If you like watching the night sky, and specifically the moon, January will be a busy month. Not because the moon will appear more often in the sky than it usually does, but because the first month of 2018 will feature two supermoons, a blue moon and a total lunar eclipse.

As the moon moves around the Earth in its elliptical orbit, the distance between the two bodies changes. And when the moon’s closest approach to the planet coincides with a full moon night, it is called a supermoon.

The phenomenon itself is entirely natural, and the only discernible difference it makes is that the moon appears somewhat larger and brighter. The 14 percent increase in size and about 30 percent increase in its brightness, however, are not easy to tell with the naked eye when our only natural satellite is high up in the sky, what with city lights and such affecting how the night sky appears. When close to the horizon, though, a supermoon seems distinctly bigger due to an optical illusion.

What is somewhat unusual, though, is three supermoons in a row. The last one happened on Dec. 3, the next one is on Jan. 1, and the third of the trilogy, as NASA called it, will be on Jan. 31.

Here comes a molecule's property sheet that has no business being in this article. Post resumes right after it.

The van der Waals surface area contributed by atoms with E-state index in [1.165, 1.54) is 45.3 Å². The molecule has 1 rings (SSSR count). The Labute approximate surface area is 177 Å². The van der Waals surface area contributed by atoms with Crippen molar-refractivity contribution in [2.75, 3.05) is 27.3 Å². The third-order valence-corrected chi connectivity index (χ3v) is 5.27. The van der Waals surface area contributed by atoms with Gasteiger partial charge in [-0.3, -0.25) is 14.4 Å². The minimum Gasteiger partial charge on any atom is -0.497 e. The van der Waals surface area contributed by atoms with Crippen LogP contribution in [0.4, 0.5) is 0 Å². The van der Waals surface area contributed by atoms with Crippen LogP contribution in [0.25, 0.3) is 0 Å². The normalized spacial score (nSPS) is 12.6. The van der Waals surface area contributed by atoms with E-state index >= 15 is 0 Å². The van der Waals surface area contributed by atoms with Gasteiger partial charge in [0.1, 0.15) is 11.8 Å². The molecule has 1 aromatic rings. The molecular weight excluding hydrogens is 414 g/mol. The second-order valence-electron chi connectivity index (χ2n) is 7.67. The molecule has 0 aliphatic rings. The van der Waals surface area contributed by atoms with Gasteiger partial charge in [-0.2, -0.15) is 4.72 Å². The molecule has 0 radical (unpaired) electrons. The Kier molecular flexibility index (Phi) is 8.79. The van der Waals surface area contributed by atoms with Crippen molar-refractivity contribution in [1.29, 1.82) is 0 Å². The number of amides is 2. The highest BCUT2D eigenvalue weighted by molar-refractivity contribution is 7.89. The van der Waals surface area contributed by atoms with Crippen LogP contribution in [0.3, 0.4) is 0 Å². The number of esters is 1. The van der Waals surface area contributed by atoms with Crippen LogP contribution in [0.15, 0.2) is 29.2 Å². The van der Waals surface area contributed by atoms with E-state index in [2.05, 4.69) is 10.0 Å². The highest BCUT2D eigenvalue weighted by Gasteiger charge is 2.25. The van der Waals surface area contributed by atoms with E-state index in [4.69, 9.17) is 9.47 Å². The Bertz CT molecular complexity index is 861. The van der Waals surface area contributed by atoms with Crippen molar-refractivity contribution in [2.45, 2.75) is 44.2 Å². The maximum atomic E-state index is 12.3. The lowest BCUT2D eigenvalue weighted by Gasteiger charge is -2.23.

It is the Jan. 31 moon that will be extra special. For one, being the second full moon in one month also earns it the sobriquet of a blue moon. The phrase “once in a blue moon” comes from the fact that this occurrence takes place only once every two-and-a-half years or so. Further, Jan. 31 is also the night of a total lunar eclipse, with the totality visible from most of western United States.

The Earth blocks sunlight from reaching the moon totally roughly twice every year, causing a lunar eclipse. This always happens on the night of a full moon. When this happens, the moon loses its brightness (which is not its own light, but merely a reflection of the sunlight falling on it) and instead, takes on a reddish glow. This happens because the only light that it reflects during a total eclipse is that which is scattered by Earth’s atmosphere. That scattering and bending of light leads to the reddish hue.

Putting it somewhat poetically, Sarah Noble, a program scientist at NASA headquarters, said in a statement: “We’re seeing all of the Earth’s sunrises and sunsets at that moment reflected from the surface of the moon.”

The red appearance of the moon gave rise to the term “blood moon.” So the second full moon of January will be a super-blue-blood-moon. There is nothing actually royal, bloody or even all that super about it, though. But it will still make for a beautiful sight.

Given the cold wave in many parts of the country, it may not be possible to actually see the supermoon on the night of the first day of 2018. It could be because of snowfall blocking out the moon, or it could just be the sheer cold that keeps you indoors. But the cold streak is expected to last another week or so, and the second full moon of the month should be visible from pretty much all over the country.